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I'm going to make user able to assign several tag for blog post(like what stackoverflow do about tag and question), this is my post model

 public class Post
    {
        public int Id { get; set; }
        public string Title { get; set; }
        public string Body { get; set; }
        public string Summary { get; set; }
        public DateTime CreationDate { get; set; }
        public string UrlSlug { get; set; }
        public string Picture { get; set; }
        public int TagId { get; set; }
        public virtual Tag Tag { get; set; }
    }

and this is the tag

public class Tag
    {
        public int Id { get; set; }
        public string Name { get; set; }
        public DateTime CreationDate { get; set; }
        public string TagSlug { get; set; }

    }

and when I want to create a post I simply get list of all tags in a dropdownlist and get it's Id in post action and blah blah! So to make it possible to assign several tags for a post how should change my model?

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closed as too broad by abcdefghi, Jehof, Gert Arnold, M42, Eric May 5 at 13:49

There are either too many possible answers, or good answers would be too long for this format. Please add details to narrow the answer set or to isolate an issue that can be answered in a few paragraphs.If this question can be reworded to fit the rules in the help center, please edit the question.

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1 Answer

up vote 0 down vote accepted

It sounds like you want to establish a Many:Many relationship with your Posts and Tags, since a Post can have many Tags, and a Tag will be applied to many Posts.

That means you'll at least want to store a collection of the associated Tags on your the Post object. Optionally, you may want to store a collection of associated Posts on your Tag object as well.

So, changing your single Tag to a collection:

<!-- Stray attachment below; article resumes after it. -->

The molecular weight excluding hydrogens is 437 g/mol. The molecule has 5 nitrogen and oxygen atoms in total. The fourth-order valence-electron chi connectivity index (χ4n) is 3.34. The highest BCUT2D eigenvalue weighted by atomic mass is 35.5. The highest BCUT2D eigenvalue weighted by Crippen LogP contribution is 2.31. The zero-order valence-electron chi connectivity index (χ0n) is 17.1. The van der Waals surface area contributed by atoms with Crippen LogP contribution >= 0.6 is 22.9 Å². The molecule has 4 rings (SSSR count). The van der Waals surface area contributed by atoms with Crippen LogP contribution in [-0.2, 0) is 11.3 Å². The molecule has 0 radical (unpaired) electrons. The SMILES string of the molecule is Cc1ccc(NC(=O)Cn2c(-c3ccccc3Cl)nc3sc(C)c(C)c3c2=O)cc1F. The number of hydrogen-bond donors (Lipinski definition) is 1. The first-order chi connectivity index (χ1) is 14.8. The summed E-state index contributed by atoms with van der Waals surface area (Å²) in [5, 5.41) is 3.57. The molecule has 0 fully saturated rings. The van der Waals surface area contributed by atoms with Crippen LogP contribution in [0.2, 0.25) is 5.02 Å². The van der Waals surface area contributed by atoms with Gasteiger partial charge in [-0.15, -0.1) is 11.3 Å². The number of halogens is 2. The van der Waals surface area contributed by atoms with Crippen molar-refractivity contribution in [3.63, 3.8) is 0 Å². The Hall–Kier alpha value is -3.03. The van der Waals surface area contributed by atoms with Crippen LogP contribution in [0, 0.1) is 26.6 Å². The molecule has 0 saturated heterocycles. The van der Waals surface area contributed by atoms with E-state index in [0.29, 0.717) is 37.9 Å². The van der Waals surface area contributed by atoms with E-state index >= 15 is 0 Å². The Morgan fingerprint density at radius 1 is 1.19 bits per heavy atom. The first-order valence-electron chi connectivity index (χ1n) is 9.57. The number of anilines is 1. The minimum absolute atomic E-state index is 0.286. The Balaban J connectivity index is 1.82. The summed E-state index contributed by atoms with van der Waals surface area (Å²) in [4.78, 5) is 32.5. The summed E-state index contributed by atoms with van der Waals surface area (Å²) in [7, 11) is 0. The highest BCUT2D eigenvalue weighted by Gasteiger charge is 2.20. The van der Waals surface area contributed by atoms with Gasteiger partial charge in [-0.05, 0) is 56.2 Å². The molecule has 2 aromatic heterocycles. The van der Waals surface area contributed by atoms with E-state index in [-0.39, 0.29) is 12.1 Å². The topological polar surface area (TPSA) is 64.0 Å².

public class Post
{
    public int Id { get; set; }
    public string Title { get; set; }
    public string Body { get; set; }
    public string Summary { get; set; }
    public DateTime CreationDate { get; set; }
    public string UrlSlug { get; set; }
    public string Picture { get; set; }

    // Navigation property
    public virtual ICollection<Tag> Tags { get; set; }
}

public class Tag
{
    public int Id { get; set; }
    public string Name { get; set; }
    public DateTime CreationDate { get; set; }
    public string TagSlug { get; set; }

    // Navigation property (optional)
    public virtual ICollection<Post> Posts { get; set; }
}

If you're doing code first development, Entity Framework should be able to sort out your database structure and tables using the default conventions/mappings.

If you already have an existing database, you may have to perform some explicit mapping, e.g.

 modelBuilder.Entity<Post>()
                .HasMany(t => t.Tags)
                .WithMany(p => p.Posts)
                .Map(m => m.MapLeftKey("PostId")
                           .MapRightKey("TagId")
                           .ToTable("PostTags"));
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thanks for your answer, I've released my web site and now wanna to use code first migration, is it possible to use you solution with EF code first migration?? –  Eric Nielsen Aug 11 '13 at 9:27
    
Hi, although I haven't actually used Code First Migrations, it looks like it should be fairly straightforward. The Code First Migrations section in the Entity Framework documentation has some good tutorials: msdn.microsoft.com/en-us/data/ee712907 (Code First Migrations are about half way down the page). –  Chris Aug 11 '13 at 11:14
    
thanks for you help –  Eric Nielsen Aug 11 '13 at 15:08
    
Best of luck =D –  Chris Aug 11 '13 at 15:09
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